Kuensel Reporters

In October 1995, Mongar dzongkhag filed a case against the chimi of Bumthang town and the owner of a truck over the dumping of stray dogs from Bumthang into Mongar dzongkhag. The dzongkhag alleged that about 30 stray dogs, released at Sengor in July, have killed more than 50 sheep belonging to farmers. It alleged that this was the third time stray dogs had been dumped in Mongar. Earlier, dogs were released in Lingmithang and in Ridaza.

Mongar dzongkhag has claimed compensation for the sheep and asked that the dogs be taken back to Bumthang. Meanwhile, a spokesman for Bumthang dzongkhag said that the chimi had denied the allegations.

This situation has been observed in satellite towns in most parts of the country in the past two decades. Even in the capital, dogs were released at the cremation grounds, near monasteries, and schools where they can scavenge on food waste.

Considering the cross-border location, controlling and managing the dog population in Phuentsholing has always been a problem.

Veterinary officials in Phuentsholing said that the town sees two to three rabid cases every year.

Veterinary Dr Sonam Jamtsho said that they conduct dog population control and management every year in Phuentsholing. “But we have to consider the free movement beyond borders and it doesn’t remain in controllable size.”

A Damphu resident, who was also a victim of a dog bite said that when she first came to Tsirang in 2012, the dog population in the town gradually increased over the years peaking between 2018 and 2019.

“There were many reports of dog bites among my friends and family,” she added.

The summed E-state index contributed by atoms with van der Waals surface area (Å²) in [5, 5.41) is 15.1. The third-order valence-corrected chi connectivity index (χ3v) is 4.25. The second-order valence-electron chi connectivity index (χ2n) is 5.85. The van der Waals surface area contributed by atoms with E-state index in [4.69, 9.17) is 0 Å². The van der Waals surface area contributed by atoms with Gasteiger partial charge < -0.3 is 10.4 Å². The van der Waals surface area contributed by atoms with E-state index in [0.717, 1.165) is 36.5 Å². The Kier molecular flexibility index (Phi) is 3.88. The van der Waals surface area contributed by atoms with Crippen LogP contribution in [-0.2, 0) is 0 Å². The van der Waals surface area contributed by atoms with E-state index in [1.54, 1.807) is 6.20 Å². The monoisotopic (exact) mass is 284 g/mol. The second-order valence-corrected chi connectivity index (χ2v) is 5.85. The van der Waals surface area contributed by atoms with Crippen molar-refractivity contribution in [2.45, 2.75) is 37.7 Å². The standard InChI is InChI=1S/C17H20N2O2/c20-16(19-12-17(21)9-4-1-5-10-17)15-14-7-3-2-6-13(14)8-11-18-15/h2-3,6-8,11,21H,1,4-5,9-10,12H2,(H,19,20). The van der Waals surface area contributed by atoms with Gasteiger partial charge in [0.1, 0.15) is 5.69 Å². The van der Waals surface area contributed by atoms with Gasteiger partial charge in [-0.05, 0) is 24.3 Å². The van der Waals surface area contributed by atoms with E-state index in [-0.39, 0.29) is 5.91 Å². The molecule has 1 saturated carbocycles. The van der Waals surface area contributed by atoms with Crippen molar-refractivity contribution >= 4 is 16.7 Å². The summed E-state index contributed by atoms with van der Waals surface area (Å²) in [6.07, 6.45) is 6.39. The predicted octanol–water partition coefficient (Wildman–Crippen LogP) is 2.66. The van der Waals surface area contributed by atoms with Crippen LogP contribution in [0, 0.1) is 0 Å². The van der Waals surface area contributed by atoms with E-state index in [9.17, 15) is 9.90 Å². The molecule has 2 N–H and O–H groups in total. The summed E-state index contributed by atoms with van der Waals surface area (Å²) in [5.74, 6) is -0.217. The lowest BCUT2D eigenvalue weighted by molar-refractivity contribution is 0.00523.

For Mongar town residents stray dogs have been a real menace in the past few years. With the dog population increasing every year, residents say it has become noisy and dangerous.

A town resident, Wangchuk said dogs bark in the middle of the night depriving many of sound sleep.

Residents say most of the stray dogs in the town were those brought from the villages and released in the town.

Mongar eastern regional referral hospital record shows about 100 people from the town and periphery were bitten by dogs and received anti-rabies vaccine from the hospital this year.

Meanwhile, many are banking on the ongoing Nationwide Accelerated Dog Population Management and Rabies Control Program (NADPM and RCP) to resolve the issue.

Residents in Tsirang said that with the introduction of the programme, there has been a decrease in the number of stray dogs.

Tsirang senior livestock officer, Gyem Tshering, said that in four clinics, volunteers and 20 livestock officers were engaged in the programme.

He said that the stray dog population had been increasing in the dzongkhag, causing increased challenges in waste management, a sporadic rabies outbreak, dog bite cases, and some incidents of feral dogs in the villages.

“We aim at 100 percent reduction in the dog population,” he said, adding that residents can raise pet dogs but will have to follow guidelines strictly.

There are more than 3,300 dogs in Tsirang.

During the first phase, over 178 dogs in Phuentsholing were operated on. Dr Sonam Jamtso said it was the sixth day yesterday. “As of today, we have operated 146 dogs in Pasakha areas.”

According to Mongar dzongkhag livestock officials, a total of 3,525 were sterilised in March of which 3,198 were stray dogs and 327 were pets. Livestock officials said from the 4,400 dogs in the dzongkhag, those 442 that could not be caught during the program would be caught with the help of a trap gun and covered in June this year.

Samdrupjongkhar town does not have fewer issues related to stray dogs. The town also has fewer dog bite cases. However, residents said the stray population is increasing.